The third trick is to use your company’s telematics system. A telematics system is an electronic program, usually an app, that monitors your driving behavior. It’ll record if you brake hard, turn too sharply, use your cell phone while driving, and more.
The better you do, the higher your discount. Some telematics programs offer up to a 35 percent discount on rates. Some offer discounts just for signing up.
Car Insurance GAP Coverage Scenarios
If thinking about all the situations regarding car insurance gives you a headache, you’re not alone. Car insurance is tricky and researching the technical details might make anyone want to take an aspirin.
We understand and feel your pain. In this section, we’ve got you covered. We will discuss six vastly different situations all looking at which insurances cover those events and how GAP fits in.
Let’s rock and roll.
What happens if my car is flooded?
Let’s say you live in Florida and a hurricane is on the way. There are mandatory evacuation procedures, and in the rush, you have to leave your other car behind. It’s just sitting in the driveway as you depart and the hurricane is 40 minutes away.
When you return, your car has been flooded. The seats are wet, it smells of mold, and when you try to start the car, there’s just a sputtering of the engine. What do you do?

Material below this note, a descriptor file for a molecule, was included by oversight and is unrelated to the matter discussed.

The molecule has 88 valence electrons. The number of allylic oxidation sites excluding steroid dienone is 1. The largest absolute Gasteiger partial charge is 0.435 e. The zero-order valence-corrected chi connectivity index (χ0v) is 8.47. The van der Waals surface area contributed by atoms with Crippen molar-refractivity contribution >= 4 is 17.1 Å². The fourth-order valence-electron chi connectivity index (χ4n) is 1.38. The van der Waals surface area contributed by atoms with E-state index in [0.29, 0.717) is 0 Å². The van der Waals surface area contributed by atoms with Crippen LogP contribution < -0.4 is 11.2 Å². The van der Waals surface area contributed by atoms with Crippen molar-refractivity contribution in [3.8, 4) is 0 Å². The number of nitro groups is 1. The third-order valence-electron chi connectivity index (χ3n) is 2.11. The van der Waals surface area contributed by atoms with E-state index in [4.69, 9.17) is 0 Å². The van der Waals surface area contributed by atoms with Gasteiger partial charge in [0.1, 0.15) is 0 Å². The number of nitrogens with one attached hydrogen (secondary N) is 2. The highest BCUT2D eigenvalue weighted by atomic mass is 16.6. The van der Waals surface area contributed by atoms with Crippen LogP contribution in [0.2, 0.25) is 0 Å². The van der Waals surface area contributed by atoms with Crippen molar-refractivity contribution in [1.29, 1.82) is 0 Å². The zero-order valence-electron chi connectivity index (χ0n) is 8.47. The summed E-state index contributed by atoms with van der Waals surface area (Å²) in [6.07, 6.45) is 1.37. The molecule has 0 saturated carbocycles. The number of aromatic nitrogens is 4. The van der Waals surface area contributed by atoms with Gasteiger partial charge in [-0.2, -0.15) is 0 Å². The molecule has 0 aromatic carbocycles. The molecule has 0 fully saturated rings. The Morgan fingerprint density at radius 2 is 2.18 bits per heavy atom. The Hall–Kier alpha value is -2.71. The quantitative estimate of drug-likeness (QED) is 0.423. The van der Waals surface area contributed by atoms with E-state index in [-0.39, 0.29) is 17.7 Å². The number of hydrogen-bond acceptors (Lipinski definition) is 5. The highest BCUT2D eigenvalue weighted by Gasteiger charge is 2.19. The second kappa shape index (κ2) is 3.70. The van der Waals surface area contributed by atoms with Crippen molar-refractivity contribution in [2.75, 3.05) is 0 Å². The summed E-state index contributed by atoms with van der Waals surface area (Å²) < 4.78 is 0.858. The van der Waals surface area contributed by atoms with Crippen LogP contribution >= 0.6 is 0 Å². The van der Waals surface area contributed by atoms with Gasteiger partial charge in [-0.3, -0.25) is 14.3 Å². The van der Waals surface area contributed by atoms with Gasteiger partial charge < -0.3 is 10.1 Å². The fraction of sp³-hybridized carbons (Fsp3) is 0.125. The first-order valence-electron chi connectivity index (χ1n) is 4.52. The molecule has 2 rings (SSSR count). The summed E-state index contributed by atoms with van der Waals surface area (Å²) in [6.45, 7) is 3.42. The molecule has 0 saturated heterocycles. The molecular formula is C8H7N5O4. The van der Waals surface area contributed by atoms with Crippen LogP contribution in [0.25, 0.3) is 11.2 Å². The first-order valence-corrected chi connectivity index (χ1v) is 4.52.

The first thing is to tow it to an auto repair shop. They give you the bad news. Your car needs a new engine, new seats, and a new radio. You call your insurance company. They have you file a comprehensive insurance claim.
An insurance adjuster finds that your car is totaled. It was worth $7,000 at the time of the hurricane, but you owe $9,000 to the dealership.
You don’t have GAP insurance, so, while your comprehensive claim nets you $7,000, you’re still on the hook for the $2,000 you owe the dealer. There goes your next vacation.
What happens if I hit a tree & total my car?
You’re driving down the road at night, windy roads through the forests of California. As you turn, your car slips off the road. You’re going into the ravine, braking hard, slowing your Toyota Prius down, when you clip a tree. The tree crashes down onto your vehicle.
When you get out, you see a huge dent in your engine. The car is smoking just slightly, captured in the flickering headlights of your car. You pull out your phone to call your insurance company to get a tow.
They take your car to the shop and they give you the bad, but expected news: Your car is totaled. You file a collision claim with the car insurance company. When police responded to the scene, they found that you were not legally drunk or on drugs. You were not texting and driving.